Joseph said that although Republic Services did not bid on the recycling contract, Republic is one of Waste Management's biggest competitors, and the company certainly wants to keep Waste Management out of Greensboro, so the previous possible conflict of interest that worried the council is still there.
Readling also told the council something that was not accurate about the length of the contract. Readling said the contract being considered was for 10 years. The RFP asks for proposals on contracts from five to 10 years.
Readling said that ReCommunity bid 10 years because it will need to upgrade its facility and needs a 10-year contract to pay for it. Why the city is concerned about how ReCommunity pays for the upgrade to its facility is hard to imagine, but evidently according to the presentation yesterday Greensboro needs to help ReCommunity upgrade their facility. Another way to look at it is that ReCommunity could upgrade its facility with the excessive profits it has made by doing business with Greensboro.
Joseph said that Waste Management had just completed a new recycling facility in Winston-Salem and didn't need Greensboro to help pay for it. He also said that Waste Management submitted a bid for a five-year contract because that seemed to make more sense considering Greensboro's current situation.
Greensboro has probably lost millions of dollars because, in 1998, the city signed a ridiculous 15-year contract with FCR, which became ReCommunity, in an industry that is evolving every day. So now the recommendation for the council is not to accept a beneficial five-year contract but to commit Greensboro to a 10-year contract because ReCommunity needs a long-term contract to upgrade its facility.
ReCommunity is the same company that back in March offered to pay the city 50 percent less for its recyclables than it offered in July.
Even if the majority on the City Council does what Perkins wants them to do and gives the contract to ReCommunity, the city should send a thank you letter to Waste Management for getting the city that additional $10 a ton.
The other companies submitting proposals were Sonoco Recycling and Tidewater Fiber Corporation.
All the councilmembers except Dianne Bellamy-Small were present.
The meeting included an update on the capital investment program (CIP), which is a plan for future capital improvements that are generally large construction projects that can be funded with bonds.
During the discussion, Matheny advocated the city buy land and prepare it for industrial development. Making it "shovel ready" is the term that is used, which means getting the infrastructure in place and doing preliminary site preparation.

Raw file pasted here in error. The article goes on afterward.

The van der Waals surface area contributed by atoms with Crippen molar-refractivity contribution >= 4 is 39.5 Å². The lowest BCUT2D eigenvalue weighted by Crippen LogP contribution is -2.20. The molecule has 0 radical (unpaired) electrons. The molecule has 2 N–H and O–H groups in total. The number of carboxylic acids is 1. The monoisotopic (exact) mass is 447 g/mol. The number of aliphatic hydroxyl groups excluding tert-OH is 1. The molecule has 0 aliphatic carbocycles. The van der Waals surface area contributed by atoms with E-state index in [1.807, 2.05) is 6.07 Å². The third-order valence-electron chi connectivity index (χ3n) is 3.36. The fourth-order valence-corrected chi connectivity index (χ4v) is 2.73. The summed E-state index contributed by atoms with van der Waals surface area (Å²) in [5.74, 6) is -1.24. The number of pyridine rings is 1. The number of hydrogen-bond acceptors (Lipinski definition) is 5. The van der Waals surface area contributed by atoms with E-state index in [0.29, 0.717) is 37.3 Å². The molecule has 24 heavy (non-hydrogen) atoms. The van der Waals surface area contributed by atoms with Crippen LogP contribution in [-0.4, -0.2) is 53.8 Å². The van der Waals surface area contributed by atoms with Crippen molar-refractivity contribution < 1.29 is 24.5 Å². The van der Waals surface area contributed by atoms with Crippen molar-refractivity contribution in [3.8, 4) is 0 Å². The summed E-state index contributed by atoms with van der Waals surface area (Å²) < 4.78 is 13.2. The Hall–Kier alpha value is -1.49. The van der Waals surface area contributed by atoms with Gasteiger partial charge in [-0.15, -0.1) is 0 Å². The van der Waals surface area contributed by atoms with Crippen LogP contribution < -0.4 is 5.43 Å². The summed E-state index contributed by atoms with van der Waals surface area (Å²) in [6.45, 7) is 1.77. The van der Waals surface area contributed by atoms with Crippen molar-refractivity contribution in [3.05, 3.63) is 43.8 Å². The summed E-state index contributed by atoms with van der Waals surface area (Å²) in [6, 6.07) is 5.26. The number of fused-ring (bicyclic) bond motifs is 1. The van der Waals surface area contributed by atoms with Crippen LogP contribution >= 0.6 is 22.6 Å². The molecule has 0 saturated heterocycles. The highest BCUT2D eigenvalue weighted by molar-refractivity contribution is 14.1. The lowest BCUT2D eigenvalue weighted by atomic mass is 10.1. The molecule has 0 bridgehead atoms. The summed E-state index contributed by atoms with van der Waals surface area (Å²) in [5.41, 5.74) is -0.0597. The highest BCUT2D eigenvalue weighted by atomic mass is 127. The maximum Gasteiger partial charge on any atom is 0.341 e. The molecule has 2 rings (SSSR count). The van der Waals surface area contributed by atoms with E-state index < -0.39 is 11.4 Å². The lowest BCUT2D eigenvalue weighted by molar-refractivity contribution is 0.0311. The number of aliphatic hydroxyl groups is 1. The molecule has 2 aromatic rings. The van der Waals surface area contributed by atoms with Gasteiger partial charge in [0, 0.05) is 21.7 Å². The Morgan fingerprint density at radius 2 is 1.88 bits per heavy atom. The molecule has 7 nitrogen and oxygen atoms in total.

"Every consultant we've had over the last seven years has said we need to get shovel-ready sites, and we haven't quite gotten there yet," Matheny said, suggesting that buying up large tracts of land could facilitate such projects. Perkins noted the city would not get its money back because no industry would be willing to buy land from the city. He said they would expect the city to give them the land as an economic incentive.
Perkins said the major companies located in areas because of personal relationships, not land.
Wade suggested to Matheny that development could also be fostered by lowering taxes and water rates, thereby making operating in Greensboro more profitable for small businesses.
Matheny said the city should spend $10 million on buying and developing a site. Wade said, "Instead of taking the $10 million and spending it, just reduce taxes and water rates and everyone will want to move to Greensboro because we will have the lowest rates."
At the end of the meeting Perkins once again got Matheny's goat by announcing that he had had some ideas for a bar and restaurant ordinance and had given the information to City Attorney Mujeeb Shah-Khan to see if anything could be done.
Matheny said, "I'd like to talk to you about it because I've only been working on it for two or three years."
Perkins responded, "I started working on it yesterday, gave it to Mujeeb today and I'm telling you about it this afternoon."
Before the meeting Councilmembers Jim Kee, Nancy Hoffmann and Yvonne Johnson met in the plaza level conference room with former Councilmember Bob Mays and Mac Sims from East Market Street Development Corp. about developing the land around the landfill. Much of the land the city owns in that area was acquired for buffer and to provide fill dirt and has never been used as a landfill. Mays told them with the outer loop going right past it was prime land for development.